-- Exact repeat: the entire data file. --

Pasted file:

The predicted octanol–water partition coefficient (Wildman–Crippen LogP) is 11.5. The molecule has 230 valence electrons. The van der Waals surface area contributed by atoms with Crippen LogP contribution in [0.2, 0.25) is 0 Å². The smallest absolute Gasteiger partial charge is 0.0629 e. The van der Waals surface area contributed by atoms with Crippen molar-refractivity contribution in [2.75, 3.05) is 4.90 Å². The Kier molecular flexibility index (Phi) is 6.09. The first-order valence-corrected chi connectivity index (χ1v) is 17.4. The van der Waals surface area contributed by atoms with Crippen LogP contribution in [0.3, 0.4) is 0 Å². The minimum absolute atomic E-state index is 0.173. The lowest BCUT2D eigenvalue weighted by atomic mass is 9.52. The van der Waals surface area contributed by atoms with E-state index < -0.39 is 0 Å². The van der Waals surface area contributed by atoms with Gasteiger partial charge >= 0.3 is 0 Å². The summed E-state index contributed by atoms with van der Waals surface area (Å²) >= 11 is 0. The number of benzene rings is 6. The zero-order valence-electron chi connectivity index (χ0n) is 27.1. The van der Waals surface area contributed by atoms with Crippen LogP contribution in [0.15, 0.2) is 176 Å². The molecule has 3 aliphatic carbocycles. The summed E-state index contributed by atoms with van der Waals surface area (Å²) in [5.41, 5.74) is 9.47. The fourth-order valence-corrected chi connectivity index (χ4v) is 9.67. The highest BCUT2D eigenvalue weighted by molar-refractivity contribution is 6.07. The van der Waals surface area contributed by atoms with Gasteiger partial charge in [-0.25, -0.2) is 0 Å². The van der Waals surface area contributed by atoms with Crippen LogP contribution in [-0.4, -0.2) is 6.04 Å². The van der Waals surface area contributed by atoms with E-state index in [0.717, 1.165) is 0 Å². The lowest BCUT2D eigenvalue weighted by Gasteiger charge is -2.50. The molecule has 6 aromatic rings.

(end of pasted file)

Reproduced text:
The predicted octanol–water partition coefficient (Wildman–Crippen LogP) is 11.5. The molecule has 230 valence electrons. The van der Waals surface area contributed by atoms with Crippen LogP contribution in [0.2, 0.25) is 0 Å². The smallest absolute Gasteiger partial charge is 0.0629 e. The van der Waals surface area contributed by atoms with Crippen molar-refractivity contribution in [2.75, 3.05) is 4.90 Å². The Kier molecular flexibility index (Phi) is 6.09. The first-order valence-corrected chi connectivity index (χ1v) is 17.4. The van der Waals surface area contributed by atoms with Crippen LogP contribution in [0.3, 0.4) is 0 Å². The minimum absolute atomic E-state index is 0.173. The lowest BCUT2D eigenvalue weighted by atomic mass is 9.52. The van der Waals surface area contributed by atoms with E-state index < -0.39 is 0 Å². The van der Waals surface area contributed by atoms with Gasteiger partial charge >= 0.3 is 0 Å². The summed E-state index contributed by atoms with van der Waals surface area (Å²) >= 11 is 0. The number of benzene rings is 6. The zero-order valence-electron chi connectivity index (χ0n) is 27.1. The van der Waals surface area contributed by atoms with Crippen LogP contribution in [0.15, 0.2) is 176 Å². The molecule has 3 aliphatic carbocycles. The summed E-state index contributed by atoms with van der Waals surface area (Å²) in [5.41, 5.74) is 9.47. The fourth-order valence-corrected chi connectivity index (χ4v) is 9.67. The highest BCUT2D eigenvalue weighted by molar-refractivity contribution is 6.07. The van der Waals surface area contributed by atoms with Gasteiger partial charge in [-0.25, -0.2) is 0 Å². The van der Waals surface area contributed by atoms with Crippen LogP contribution in [-0.4, -0.2) is 6.04 Å². The van der Waals surface area contributed by atoms with E-state index in [0.717, 1.165) is 0 Å². The lowest BCUT2D eigenvalue weighted by Gasteiger charge is -2.50. The molecule has 6 aromatic rings.